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As it Happened: Harvard Commencement 2023
Harvard’s Peabody Museum on Thursday pledged to return hundreds of hair samples taken from Native American children who were enrolled in government-run schools in the 1930s and apologized for keeping the clippings in its collections.
The hair collection, amassed by anthropologist George Edward Woodbury between 1930-1933, includes samples from around 700 children spanning 300 native tribes.
“The Peabody Museum apologizes to Indigenous families and tribal nations for our complicity in the objectification of Native peoples and for our more than 80-year possession of hair taken from their relatives,” the museum’s director, Jane Pickering, said in a statement released Thursday.
The Peabody, which houses Harvard’s primary collections of anthropological artifacts, pledged to return the hair samples to families and tribal nations. The museum is in communication with tribal nations to begin facilitating the repatriation, Pickering said in an interview Thursday.
On a website the Peabody published Thursday about the Woodbury collection, it released a list of the Native tribes represented in the collection and named the U.S. Indian Boarding Schools where the clippings were taken. The museum has not made public the names of any individuals.
“We recognize that for many Native American communities, hair holds cultural and spiritual significance and the Museum is fully committed to the return of hair back to families and tribal communities,” Pickering said in the apology statement released Thursday.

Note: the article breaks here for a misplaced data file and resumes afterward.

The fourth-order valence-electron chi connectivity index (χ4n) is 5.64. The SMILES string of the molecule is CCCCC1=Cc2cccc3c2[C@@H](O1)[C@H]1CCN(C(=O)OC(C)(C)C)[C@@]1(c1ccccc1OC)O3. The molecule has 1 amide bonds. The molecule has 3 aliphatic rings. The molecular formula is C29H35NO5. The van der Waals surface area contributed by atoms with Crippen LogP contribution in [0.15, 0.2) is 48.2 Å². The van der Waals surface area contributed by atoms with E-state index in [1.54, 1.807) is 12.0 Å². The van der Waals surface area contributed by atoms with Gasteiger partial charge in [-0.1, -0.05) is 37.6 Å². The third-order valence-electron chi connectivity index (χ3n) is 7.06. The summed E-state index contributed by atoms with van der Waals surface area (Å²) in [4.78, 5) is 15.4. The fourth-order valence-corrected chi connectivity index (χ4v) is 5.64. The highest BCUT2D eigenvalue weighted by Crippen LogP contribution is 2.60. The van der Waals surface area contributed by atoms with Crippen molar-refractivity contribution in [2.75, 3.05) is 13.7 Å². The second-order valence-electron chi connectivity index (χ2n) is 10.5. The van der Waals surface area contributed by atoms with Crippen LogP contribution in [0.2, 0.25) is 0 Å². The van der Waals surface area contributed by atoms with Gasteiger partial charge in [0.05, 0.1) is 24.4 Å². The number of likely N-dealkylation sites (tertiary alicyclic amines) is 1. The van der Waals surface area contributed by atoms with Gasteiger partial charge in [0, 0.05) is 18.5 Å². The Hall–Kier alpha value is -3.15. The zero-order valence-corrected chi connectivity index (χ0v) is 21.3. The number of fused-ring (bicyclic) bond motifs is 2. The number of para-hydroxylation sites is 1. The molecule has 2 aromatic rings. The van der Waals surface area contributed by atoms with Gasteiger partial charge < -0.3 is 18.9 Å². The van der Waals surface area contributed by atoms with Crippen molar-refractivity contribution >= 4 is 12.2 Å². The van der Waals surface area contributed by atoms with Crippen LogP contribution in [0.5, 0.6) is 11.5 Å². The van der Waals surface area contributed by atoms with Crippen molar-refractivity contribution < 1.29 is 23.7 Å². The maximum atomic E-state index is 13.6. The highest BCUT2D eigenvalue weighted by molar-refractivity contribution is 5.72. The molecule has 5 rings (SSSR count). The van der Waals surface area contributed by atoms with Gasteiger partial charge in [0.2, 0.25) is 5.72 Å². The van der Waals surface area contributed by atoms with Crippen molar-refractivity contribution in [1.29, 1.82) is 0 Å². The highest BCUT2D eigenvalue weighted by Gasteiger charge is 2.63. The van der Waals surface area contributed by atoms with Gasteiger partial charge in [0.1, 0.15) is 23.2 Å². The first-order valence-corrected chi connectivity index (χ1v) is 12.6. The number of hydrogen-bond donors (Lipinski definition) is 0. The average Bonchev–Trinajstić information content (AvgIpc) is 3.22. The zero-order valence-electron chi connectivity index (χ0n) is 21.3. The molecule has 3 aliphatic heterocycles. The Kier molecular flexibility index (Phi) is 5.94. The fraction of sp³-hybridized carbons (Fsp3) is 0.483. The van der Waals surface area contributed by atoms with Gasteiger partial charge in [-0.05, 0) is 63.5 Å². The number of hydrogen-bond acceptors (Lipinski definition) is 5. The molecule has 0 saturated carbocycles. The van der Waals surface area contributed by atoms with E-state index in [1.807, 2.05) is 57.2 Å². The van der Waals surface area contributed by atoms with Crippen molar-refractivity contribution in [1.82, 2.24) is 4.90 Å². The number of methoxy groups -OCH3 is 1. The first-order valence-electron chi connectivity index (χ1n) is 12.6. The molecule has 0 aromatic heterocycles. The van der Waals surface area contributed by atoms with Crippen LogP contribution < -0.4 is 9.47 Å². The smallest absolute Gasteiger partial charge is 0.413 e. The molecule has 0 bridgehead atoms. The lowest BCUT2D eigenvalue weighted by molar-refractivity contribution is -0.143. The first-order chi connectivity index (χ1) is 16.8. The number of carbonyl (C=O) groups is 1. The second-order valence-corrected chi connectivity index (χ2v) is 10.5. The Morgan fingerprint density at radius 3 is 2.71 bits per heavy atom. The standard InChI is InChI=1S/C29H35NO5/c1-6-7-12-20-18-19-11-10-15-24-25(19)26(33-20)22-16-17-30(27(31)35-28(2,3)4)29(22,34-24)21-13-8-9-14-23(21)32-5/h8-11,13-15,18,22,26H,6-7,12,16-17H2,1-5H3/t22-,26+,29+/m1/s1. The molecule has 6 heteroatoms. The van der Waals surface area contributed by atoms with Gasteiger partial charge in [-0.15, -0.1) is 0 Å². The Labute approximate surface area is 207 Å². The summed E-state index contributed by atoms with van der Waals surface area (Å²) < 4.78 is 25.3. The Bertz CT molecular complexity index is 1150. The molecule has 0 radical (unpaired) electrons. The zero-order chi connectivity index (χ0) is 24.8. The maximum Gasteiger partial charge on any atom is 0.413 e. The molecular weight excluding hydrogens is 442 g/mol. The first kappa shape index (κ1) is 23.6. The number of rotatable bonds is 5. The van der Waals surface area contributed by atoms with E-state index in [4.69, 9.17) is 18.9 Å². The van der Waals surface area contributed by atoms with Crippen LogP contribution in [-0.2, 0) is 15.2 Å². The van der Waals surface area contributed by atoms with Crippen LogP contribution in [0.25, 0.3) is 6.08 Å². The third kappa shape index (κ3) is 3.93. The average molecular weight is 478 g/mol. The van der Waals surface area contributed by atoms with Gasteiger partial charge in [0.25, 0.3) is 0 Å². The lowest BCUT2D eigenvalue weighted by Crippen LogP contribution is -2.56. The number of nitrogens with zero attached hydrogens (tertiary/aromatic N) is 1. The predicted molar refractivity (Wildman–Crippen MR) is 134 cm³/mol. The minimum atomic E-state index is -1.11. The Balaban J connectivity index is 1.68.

Woodbury, who died in 1973, collected the hair samples while “researching potential connections between Indigenous communities to study human variation and support early anthropological theories around the peopling of North America,” according to the Peabody’s website. He left the hair samples to Harvard after he came to the school in 1935 to serve as an anthropology lecturer. They have remained in the Peabody’s collections since, housed in envelopes with the individuals’ biographical information.
Anthropological research conducted with hair samples in the early 1900s was often “carried out to support, directly or indirectly, scientific racism,” the Peabody’s website said. “Descriptions and measurements of hair types were used to justify racial categories and hierarchies.”
Woodbury published a 1932 paper based on the samples.
The returns are not covered by the Native American Graves Protection and Repatriation Act, which requires institutions that receive federal funding to return Native American cultural items to their original owners’ descendants.
The announcement comes roughly two months after Harvard pledged to return the human remains of 19 likely enslaved people to their descendants when it released its long-awaited report on Human Remains in University Museum Collections. The report revealed that Harvard holds the human remains of an estimated 7,000 Native Americans in its collections — despite the 1990 NAGPRA requirement that it return them to their descendants. In accepting the report’s recommendations, the school agreed to speed up its return of the Native American remains.
The Woodbury collection hair samples were taken from students in the U.S. Indian Boarding Schools, institutions established in the mid-nineteenth century at which Native American children were often abused and mistreated.
“The Woodbury collection really felt like something that should be prioritized given the significance to those communities, given the history, given the connection to the Indian boarding schools,” Pickering said in the interview Thursday.
—Staff writer Tarah D. Gilles can be reached at email@example.com.
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